Podcasting Professor Ordered to Stop:
According to the Chronicle of Higher Education, North Carolina State University Communications Professor Robert Schrag has been ordered to stop selling his lectures to students and the public as podcasts for $2.50 a pop.
"If a student doesn't want to be there, I don't want them there," Mr. Schrag said. "I want them to go away because they degrade the educational experience for the other students around them."
This raises an interesting issue about academic freedom. At virtually any university in the country, professors own the rights to all of their lecture materials, but podcasting makes it possible to virtually attend a class you don't pay tuition for. The university's crackdown speaks to a huge worry of theirs -- the erosion of higher education by greater access to it.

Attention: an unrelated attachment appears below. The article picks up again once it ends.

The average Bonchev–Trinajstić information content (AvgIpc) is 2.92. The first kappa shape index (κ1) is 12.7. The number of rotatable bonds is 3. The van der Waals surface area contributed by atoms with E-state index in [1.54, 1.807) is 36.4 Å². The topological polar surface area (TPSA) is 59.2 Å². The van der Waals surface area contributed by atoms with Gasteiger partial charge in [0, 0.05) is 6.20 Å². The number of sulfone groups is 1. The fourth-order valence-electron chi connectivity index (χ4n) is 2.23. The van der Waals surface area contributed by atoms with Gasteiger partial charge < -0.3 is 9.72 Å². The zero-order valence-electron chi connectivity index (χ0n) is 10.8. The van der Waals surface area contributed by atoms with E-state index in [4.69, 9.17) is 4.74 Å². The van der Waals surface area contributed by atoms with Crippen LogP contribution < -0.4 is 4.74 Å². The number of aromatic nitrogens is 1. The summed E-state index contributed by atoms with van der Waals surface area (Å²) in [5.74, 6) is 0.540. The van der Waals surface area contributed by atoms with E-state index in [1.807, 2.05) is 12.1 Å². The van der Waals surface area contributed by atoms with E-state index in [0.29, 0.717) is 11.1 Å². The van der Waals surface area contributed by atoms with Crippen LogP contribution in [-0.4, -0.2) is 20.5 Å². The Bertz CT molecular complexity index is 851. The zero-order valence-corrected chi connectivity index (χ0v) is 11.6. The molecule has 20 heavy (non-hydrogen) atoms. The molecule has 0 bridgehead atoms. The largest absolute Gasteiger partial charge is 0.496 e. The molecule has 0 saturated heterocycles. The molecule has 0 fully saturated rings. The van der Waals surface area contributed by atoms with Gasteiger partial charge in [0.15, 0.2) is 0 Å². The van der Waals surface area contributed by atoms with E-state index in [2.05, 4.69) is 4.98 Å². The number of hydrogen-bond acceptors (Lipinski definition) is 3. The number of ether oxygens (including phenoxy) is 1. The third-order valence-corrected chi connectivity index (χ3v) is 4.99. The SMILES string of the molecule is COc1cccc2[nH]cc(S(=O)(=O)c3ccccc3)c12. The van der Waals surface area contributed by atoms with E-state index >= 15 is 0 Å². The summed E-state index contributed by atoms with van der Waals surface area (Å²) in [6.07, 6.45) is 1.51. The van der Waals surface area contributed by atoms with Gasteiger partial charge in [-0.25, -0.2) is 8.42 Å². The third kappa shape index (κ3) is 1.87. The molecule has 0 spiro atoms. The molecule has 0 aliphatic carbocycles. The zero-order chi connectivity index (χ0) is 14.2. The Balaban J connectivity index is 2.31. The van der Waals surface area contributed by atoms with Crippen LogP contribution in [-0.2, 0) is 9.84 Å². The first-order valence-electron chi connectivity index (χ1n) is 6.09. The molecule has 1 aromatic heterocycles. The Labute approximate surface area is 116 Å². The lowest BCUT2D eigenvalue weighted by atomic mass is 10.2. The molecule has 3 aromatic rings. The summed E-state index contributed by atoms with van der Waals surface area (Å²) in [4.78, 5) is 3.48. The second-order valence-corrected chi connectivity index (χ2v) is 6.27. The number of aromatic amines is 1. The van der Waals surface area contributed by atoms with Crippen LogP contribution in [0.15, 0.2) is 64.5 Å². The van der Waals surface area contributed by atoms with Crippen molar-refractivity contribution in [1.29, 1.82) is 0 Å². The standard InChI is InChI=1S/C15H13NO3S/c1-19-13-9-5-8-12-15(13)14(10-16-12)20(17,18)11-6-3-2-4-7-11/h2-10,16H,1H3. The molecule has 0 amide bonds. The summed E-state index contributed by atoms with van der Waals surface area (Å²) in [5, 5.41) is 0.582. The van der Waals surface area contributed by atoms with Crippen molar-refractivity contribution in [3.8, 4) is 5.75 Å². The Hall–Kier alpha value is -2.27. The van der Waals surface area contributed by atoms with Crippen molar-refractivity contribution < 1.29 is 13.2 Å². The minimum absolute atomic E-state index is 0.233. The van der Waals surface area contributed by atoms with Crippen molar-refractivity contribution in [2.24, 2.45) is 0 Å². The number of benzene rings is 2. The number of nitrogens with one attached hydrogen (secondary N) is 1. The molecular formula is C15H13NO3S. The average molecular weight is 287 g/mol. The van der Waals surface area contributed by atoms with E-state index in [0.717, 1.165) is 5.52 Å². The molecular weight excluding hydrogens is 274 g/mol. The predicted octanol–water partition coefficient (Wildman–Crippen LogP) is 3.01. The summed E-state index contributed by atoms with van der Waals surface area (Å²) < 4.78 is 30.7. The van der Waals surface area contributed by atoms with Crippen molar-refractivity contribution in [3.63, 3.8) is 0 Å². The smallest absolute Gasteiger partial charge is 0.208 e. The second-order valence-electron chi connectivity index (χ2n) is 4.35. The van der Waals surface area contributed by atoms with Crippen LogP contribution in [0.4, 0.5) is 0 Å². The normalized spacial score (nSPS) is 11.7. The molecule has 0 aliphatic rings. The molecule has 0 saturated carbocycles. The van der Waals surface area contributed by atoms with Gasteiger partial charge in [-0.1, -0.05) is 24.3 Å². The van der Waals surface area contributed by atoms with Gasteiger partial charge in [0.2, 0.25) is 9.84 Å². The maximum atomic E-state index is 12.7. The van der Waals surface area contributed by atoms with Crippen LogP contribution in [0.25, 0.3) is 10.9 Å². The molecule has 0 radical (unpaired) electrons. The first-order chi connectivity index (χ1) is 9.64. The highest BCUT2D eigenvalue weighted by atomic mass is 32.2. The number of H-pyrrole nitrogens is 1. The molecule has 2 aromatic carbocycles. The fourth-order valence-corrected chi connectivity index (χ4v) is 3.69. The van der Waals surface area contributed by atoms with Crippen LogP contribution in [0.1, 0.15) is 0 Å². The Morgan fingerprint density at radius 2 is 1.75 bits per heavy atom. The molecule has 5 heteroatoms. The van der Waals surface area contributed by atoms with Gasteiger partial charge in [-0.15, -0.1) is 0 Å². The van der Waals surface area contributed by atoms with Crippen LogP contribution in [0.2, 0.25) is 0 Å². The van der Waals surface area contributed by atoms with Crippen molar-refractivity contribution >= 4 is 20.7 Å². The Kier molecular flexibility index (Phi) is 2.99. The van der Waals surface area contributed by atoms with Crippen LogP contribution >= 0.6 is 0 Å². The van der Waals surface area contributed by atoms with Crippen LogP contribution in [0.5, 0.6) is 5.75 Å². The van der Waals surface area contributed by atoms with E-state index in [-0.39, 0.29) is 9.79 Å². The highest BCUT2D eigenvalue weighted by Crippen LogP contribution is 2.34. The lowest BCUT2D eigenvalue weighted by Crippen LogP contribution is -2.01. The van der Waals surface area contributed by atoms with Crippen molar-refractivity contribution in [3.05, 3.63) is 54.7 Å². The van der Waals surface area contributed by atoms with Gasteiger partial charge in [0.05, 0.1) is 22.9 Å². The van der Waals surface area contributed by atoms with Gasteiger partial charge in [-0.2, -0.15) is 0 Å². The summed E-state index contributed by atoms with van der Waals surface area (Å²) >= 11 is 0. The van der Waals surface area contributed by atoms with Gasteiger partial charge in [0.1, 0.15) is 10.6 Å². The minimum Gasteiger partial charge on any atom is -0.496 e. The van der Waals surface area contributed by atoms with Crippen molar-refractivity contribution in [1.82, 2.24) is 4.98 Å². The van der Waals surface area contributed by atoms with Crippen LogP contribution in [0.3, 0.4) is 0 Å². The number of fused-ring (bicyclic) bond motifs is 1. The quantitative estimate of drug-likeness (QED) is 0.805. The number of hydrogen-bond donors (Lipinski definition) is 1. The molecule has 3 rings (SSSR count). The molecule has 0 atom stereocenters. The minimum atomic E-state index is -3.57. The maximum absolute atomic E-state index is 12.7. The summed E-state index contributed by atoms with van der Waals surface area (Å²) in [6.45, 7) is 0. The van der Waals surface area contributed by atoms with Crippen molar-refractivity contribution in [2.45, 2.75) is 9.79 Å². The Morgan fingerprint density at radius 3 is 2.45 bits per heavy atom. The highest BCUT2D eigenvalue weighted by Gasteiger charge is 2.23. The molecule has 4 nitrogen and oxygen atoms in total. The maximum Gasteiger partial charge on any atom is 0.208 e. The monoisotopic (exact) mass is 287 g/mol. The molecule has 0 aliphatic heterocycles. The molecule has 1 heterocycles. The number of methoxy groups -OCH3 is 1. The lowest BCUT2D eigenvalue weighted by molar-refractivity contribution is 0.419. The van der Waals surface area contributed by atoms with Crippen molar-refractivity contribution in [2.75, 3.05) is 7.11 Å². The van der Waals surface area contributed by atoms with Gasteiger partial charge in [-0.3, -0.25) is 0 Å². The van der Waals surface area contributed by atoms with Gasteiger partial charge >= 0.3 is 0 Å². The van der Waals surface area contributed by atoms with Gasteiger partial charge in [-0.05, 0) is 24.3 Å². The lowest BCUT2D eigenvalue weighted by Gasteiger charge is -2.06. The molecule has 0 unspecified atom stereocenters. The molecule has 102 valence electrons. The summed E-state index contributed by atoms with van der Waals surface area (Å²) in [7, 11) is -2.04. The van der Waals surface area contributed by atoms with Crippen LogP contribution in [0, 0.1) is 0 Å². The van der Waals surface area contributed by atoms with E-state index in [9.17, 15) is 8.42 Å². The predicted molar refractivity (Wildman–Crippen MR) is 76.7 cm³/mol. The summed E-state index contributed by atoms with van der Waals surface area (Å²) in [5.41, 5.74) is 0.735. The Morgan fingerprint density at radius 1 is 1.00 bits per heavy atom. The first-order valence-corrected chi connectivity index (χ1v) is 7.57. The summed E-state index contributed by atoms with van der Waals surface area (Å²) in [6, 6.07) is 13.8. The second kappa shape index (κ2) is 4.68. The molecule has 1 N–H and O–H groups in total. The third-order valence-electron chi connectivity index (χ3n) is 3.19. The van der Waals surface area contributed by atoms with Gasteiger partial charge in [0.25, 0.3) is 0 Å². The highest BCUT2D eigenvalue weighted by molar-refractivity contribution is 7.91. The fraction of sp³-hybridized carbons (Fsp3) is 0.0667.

It is a legitimate worry, too. Each student paying thousands of dollars per semester to partially pay Schrag's salary is underwriting the cost of that podcast for the rest of us. But on the other hand, he has the right to do whatever he wants with his thoughts. How is this different from him maintaining a Web site with notes from his lectures or writing a book in the area of his expertise?